And then came the fateful email. A friend of mine, knowing that my dream was to add a horse or two to the menagerie at the Fisher Farm, just happened to mention that the man down the road was ready to give up his beloved Belgian mares.
Imagine my surprise when the Farmer said, “Call him”. I thought my husband had been bluffing about his equine enthusiasm.
The horseman, Ron Cooke, sounded a little uncertain as I asked him one dumb question after another, revealing my ignorance of all things equestrian. Then he mentioned that the horses were purebred.
Oh well, I thought. It was worth the call, but they are no doubt too dear for our budget.
“Purebred?” the Farmer’s ears perked up. “Belgian heavy horses? Tell him we’ll be right over.”
As we neared the Cooke residence, I could see the two blonde beauties in the distance.
“Look! There they are!” I squealed, nearly worrying the poor Farmer right off the road.
We met Ron at the barn, and he called the horses over for us. They seemed a little shy, and I wondered if maybe they weren’t used to having many visitors.
As they picked their way over the ice toward us, I began to assess the full impact of their size. Wowza. These are some big girls. At seventeen and a half hands, they tower over the Farmer (who is 6 ft 2 himself).
The first thing I noticed about the horses, as they gently nudged Ron’s hands and pockets with their noses, looking for treats, was their calm. They didn’t appear to be nervous at all. Ashley, the older one (almost 9) allowed me to pet and stroke her hide as much as I wanted to. Misty, the 7-year-old, decided she would reserve judgment for another day, hiding behind her larger sister.
I don’t have much experience with horses, and the Farmer always says he has been “on three and off two”. But I am looking forward to learning everything that we need to know to make this new relationship as mutually beneficial as possible.
My sister and I grew up on Johnston Road outside Kemptville, just down from the Williams’ farm. Occasionally Deb and Karen would invite us to go trail riding with them, but we certainly were not experts on horseback.
It was a good childhood memory (free of injury), however, so when I had children of my own I took them to the Williams’ farm again, now a full-fledged riding school, for summer day camp riding lessons.
The girls loved the introduction to the world of horses, and I was happy that they had something to do that involved them being out-of-doors and active.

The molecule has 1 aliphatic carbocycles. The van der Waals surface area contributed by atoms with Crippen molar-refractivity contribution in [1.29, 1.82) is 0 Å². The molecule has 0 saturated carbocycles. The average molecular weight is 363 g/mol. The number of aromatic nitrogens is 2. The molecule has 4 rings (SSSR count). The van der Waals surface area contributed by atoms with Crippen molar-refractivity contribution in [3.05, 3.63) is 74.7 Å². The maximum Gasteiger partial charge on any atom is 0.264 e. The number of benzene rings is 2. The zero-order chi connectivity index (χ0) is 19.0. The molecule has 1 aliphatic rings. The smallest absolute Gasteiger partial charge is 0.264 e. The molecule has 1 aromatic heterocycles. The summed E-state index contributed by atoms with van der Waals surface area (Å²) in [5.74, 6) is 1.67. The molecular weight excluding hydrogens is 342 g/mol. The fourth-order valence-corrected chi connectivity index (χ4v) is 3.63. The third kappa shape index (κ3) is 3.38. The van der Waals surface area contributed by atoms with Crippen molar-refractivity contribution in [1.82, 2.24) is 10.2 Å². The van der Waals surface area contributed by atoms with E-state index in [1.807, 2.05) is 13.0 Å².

Over the years, I would occasionally be invited to ride with friends, but I never took them up on it. I probably haven’t been on a horse in about 25 years. Hopefully, it’s like riding a bicycle, and you never forget the technique.
Of course, these new horses of ours may not be very easy to ride. First of all, they’ve never been ridden. They are “green broke”, meaning that they have been trained to pull wagons and sleighs, etc., but they haven’t had to work very hard in their reasonably bucolic existence thus far.
I don’t want to change that, either. I just want to ride them.
The other factor that might be a deterrent to riding is the sheer size of these babies. I imagine it will be something like straddling a couch. It’s a good thing the Farmer and I are tall people, with long legs.
Someone I met on the weekend (a jealous person, I figure) had the nerve to say to me, “you can’t ride a heavy horse, silly. They are just work horses.”
So I looked them up on the Internet. And I spoke to other heavy horse owners. And I would like to correct that naysayer. You can, in fact, ride a heavy horse. You just have to convince the horse.
After Ashley and Misty have settled in on the Fisher Farm, the Farmer and I will have to see about finding a horse whisperer. If anyone out there has experience breaking heavy horses, send me an email, will you?
Another experience that the two girls from Belgium have never had is foaling. Neither one of them has ever given birth. I can just imagine how cute one of their foals would be, with its gangly legs and huge feet. That is something we will probably look into in the near future, before the girls get too long in the tooth, so to speak.
Belgian horses have a life expectancy of 20 to 25 years, I’m told. So we have a good 15 years or so to get to know each other. I’m really looking forward to it.
Of course, there is just one other small issue where I’m concerned: I have a stubborn, irritating allergy to horses. I will have to leave my barn clothes in the basement and wear gloves when riding or I’ll end up puffy-eyed, coughing and sneezing.
If you’re looking for me, I’m at the drugstore, stocking up on Claritin Extra.